Scroll to content
Oakdale Junior School home page

Welcome to
Oakdale Junior School

Learning for Life

British Values and SMSC

At Oakdale Junior School spiritual, moral, social and cultural development (SMSC) underpins everything we do and this includes actively promoting British Values.  We want our children to develop the wisdom to make social, moral and ethical decisions with reflection, empathy and intelligence. We believe all children can develop responsibility with respect for themselves and others; values and attitudes that will stand them in good stead as they become global citizens. 


We want our children to aspire to be the best they can be.  We develop a sense of social and moral responsibility fitting for the global society in which we live, through being a Rights Respecting School; a school where everyone is aware of their rights and responsibilities towards others.  Our school community strives for a greater understanding of the contribution we can all make regardless of age, gender, race or religion by providing equal opportunities for all.




What are British values?

The document “Promoting fundamental British values as part of SMSC in schools” says “Schools should promote the fundamental British values of democracy, the rule of law, individual liberty, and mutual respect and tolerance of those with different faiths and beliefs”.  It is this list of values that are used below as a basis for this statement.


Promoting British Values Oakdale Junior School

At Oakdale Junior School, the importance of SMSC education in developing well-rounded global citizens who contribute to society and improve their communities has always been recognised and promoted as integral to membership of the school. British fundamental values have always been at the heart of what we do.  When the term ‘British’ values is used it is important to underline that this embraces the fact that we are a nation with a proud history of people of many different ethnic backgrounds, religious beliefs and secular values all living together in a plural society. Our school models this wider picture of inclusivity, freedom and equality, so our underpinning values are British to the core.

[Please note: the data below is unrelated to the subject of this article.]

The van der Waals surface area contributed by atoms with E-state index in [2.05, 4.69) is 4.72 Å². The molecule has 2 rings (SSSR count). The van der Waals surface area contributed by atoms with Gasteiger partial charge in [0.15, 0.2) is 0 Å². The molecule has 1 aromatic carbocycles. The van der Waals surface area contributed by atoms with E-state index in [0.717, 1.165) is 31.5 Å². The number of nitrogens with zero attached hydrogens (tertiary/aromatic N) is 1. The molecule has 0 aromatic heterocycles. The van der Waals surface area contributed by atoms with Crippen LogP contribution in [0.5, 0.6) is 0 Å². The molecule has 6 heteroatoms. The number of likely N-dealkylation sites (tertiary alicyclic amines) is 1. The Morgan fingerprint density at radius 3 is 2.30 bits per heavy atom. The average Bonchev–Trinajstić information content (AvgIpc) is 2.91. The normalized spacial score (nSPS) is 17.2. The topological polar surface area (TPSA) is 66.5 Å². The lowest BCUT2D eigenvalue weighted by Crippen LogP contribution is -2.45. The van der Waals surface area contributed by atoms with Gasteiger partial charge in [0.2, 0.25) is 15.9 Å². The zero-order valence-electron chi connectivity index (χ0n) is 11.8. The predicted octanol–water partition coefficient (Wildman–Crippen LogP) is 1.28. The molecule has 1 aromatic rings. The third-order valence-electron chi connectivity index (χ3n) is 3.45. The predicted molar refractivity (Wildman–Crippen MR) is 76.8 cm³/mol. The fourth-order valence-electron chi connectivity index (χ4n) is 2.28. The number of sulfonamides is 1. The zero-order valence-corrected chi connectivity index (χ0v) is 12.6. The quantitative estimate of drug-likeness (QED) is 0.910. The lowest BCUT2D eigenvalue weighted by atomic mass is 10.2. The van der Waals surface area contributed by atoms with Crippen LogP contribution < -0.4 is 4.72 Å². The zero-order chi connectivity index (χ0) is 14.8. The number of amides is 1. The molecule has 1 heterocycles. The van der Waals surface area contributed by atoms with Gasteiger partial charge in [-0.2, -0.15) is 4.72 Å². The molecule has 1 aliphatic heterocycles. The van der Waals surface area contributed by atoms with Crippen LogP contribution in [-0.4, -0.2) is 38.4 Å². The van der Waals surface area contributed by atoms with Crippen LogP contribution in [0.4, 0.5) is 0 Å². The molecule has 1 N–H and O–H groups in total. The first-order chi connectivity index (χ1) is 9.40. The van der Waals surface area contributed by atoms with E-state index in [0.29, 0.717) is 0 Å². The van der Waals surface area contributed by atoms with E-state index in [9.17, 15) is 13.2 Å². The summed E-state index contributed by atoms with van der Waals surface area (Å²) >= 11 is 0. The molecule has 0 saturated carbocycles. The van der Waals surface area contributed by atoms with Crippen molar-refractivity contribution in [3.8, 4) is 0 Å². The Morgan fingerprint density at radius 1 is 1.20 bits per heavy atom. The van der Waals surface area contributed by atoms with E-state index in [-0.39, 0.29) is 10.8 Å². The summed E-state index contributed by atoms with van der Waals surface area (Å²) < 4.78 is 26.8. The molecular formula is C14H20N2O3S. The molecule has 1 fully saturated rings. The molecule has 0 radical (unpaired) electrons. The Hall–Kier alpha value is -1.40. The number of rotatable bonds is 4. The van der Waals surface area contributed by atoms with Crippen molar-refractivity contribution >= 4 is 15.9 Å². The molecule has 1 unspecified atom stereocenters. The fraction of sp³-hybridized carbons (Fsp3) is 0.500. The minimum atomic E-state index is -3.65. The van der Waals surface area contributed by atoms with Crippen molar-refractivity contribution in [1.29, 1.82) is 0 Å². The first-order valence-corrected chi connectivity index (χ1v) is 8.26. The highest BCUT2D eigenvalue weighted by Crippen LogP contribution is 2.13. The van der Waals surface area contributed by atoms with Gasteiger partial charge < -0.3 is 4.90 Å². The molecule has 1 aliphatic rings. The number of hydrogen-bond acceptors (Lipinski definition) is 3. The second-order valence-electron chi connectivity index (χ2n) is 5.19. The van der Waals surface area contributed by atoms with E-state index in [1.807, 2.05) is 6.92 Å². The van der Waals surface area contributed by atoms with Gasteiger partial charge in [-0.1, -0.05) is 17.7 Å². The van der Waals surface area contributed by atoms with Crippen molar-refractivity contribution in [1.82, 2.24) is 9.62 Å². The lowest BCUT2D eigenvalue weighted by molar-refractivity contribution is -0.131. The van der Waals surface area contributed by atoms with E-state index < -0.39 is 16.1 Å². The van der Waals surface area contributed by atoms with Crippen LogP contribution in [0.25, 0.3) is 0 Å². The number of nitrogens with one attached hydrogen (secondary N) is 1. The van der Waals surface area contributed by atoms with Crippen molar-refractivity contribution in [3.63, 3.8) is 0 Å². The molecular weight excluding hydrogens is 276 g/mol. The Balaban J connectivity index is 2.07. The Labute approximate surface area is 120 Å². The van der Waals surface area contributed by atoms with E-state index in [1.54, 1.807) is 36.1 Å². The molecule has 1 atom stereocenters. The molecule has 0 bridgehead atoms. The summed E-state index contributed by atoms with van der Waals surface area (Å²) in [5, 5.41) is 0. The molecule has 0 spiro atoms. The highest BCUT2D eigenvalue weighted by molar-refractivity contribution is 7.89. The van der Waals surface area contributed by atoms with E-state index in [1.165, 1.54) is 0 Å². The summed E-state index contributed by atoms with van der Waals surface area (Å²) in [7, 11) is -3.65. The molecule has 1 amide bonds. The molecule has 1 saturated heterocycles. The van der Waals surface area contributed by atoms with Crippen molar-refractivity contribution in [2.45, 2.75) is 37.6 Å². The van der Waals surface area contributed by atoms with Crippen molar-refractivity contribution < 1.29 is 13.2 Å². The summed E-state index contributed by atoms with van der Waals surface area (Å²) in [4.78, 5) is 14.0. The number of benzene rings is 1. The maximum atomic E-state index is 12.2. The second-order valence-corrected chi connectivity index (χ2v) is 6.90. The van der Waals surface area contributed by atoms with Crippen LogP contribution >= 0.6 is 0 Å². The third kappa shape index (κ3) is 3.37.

How do we promote British Values at Oakdale?


SMSC stands for Spiritual, Moral, Social and Cultural education. It is not taught as a lesson, it is embedded across our curriculum; For example it could be part of Religious Education, Physical Education, English, History, Geography or Art. It is central to the ethos of the school which children experience on a daily basis. SMSC is now highlighted by government as a key means of promoting basic British Values and counteracting the development of religious extremism in some school settings.



Pupils’ spiritual development is shown by their:

  • beliefs, religious or otherwise, which inform their perspective on life and their interest in and respect for different people’s feelings and values
  • sense of enjoyment and fascination in learning about themselves, others and the world around them, including the intangible
  • use of imagination and creativity in their learning
  • willingness to reflect on their experiences



Pupils’ moral development is shown by their:

  • ability to recognise the difference between right and wrong and their readiness to apply this understanding in their own lives
  • understanding of the consequences of their actions
  • interest in investigating and offering reasoned views about moral and ethical issues



Pupils’ social development is shown by their:

  • use of a range of social skills in different contexts, including working and socialising with pupils from different religious, ethnic and socio-economic backgrounds
  • willingness to participate in a variety of social settings, cooperating well with others and being able to resolve conflicts effectively
  • interest in, and understanding of, the way communities and societies function at a variety of levels



Pupils’ cultural development is shown by their:

  • understanding and appreciation of the wide range of cultural influences that have shaped their own heritage
  • willingness to participate in, and respond to, for example, artistic, musical, sporting, mathematical, technological, scientific and cultural opportunities
  • interest in exploring, understanding of, and respect for cultural diversity and the extent to which they understand, accept, respect and celebrate diversity, as shown by their attitudes towards different religious, ethnic and socio-economic groups in the local, national and global communities